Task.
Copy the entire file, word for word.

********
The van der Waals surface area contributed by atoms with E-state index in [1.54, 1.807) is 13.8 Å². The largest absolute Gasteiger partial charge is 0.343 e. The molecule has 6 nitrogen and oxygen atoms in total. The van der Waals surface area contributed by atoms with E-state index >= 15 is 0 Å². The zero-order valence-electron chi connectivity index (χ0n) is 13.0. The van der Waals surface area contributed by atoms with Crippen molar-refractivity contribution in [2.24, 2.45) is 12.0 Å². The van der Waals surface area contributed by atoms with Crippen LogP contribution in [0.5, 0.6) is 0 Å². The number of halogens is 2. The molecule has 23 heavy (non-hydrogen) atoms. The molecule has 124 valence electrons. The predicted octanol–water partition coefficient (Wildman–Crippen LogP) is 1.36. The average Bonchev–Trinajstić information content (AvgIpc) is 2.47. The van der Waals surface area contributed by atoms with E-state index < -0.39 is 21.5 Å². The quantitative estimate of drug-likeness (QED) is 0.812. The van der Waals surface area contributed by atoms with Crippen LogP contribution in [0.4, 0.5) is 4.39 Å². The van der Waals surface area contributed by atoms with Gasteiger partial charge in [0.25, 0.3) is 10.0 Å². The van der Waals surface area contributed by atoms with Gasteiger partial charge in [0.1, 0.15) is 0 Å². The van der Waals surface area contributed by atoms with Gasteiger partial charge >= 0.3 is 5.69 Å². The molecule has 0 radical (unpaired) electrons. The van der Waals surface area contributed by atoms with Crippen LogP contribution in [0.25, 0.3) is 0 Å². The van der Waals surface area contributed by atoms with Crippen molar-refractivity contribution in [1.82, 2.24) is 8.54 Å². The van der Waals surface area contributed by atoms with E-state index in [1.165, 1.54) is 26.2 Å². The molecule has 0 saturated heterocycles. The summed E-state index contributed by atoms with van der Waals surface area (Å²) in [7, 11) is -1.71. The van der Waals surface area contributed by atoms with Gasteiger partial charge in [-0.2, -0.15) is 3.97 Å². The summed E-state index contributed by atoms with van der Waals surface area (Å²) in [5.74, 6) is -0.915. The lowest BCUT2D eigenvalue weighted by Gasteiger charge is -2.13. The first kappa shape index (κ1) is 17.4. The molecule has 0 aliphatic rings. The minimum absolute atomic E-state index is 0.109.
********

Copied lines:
The van der Waals surface area contributed by atoms with E-state index in [1.54, 1.807) is 13.8 Å². The largest absolute Gasteiger partial charge is 0.343 e. The molecule has 6 nitrogen and oxygen atoms in total. The van der Waals surface area contributed by atoms with E-state index >= 15 is 0 Å². The zero-order valence-electron chi connectivity index (χ0n) is 13.0. The van der Waals surface area contributed by atoms with Crippen molar-refractivity contribution in [2.24, 2.45) is 12.0 Å². The van der Waals surface area contributed by atoms with Crippen LogP contribution in [0.5, 0.6) is 0 Å². The number of halogens is 2. The molecule has 23 heavy (non-hydrogen) atoms. The molecule has 124 valence electrons. The predicted octanol–water partition coefficient (Wildman–Crippen LogP) is 1.36. The average Bonchev–Trinajstić information content (AvgIpc) is 2.47. The van der Waals surface area contributed by atoms with E-state index < -0.39 is 21.5 Å². The quantitative estimate of drug-likeness (QED) is 0.812. The van der Waals surface area contributed by atoms with Crippen LogP contribution in [0.4, 0.5) is 4.39 Å². The van der Waals surface area contributed by atoms with Gasteiger partial charge in [0.25, 0.3) is 10.0 Å². The van der Waals surface area contributed by atoms with Gasteiger partial charge in [0.1, 0.15) is 0 Å². The van der Waals surface area contributed by atoms with Gasteiger partial charge >= 0.3 is 5.69 Å². The molecule has 0 radical (unpaired) electrons. The van der Waals surface area contributed by atoms with Crippen LogP contribution in [0.25, 0.3) is 0 Å². The van der Waals surface area contributed by atoms with Crippen molar-refractivity contribution in [1.82, 2.24) is 8.54 Å². The van der Waals surface area contributed by atoms with E-state index in [1.165, 1.54) is 26.2 Å². The molecule has 0 saturated heterocycles. The summed E-state index contributed by atoms with van der Waals surface area (Å²) in [7, 11) is -1.71. The van der Waals surface area contributed by atoms with Gasteiger partial charge in [-0.2, -0.15) is 3.97 Å². The summed E-state index contributed by atoms with van der Waals surface area (Å²) in [5.74, 6) is -0.915. The lowest BCUT2D eigenvalue weighted by Gasteiger charge is -2.13. The first kappa shape index (κ1) is 17.4. The molecule has 0 aliphatic rings. The minimum absolute atomic E-state index is 0.109.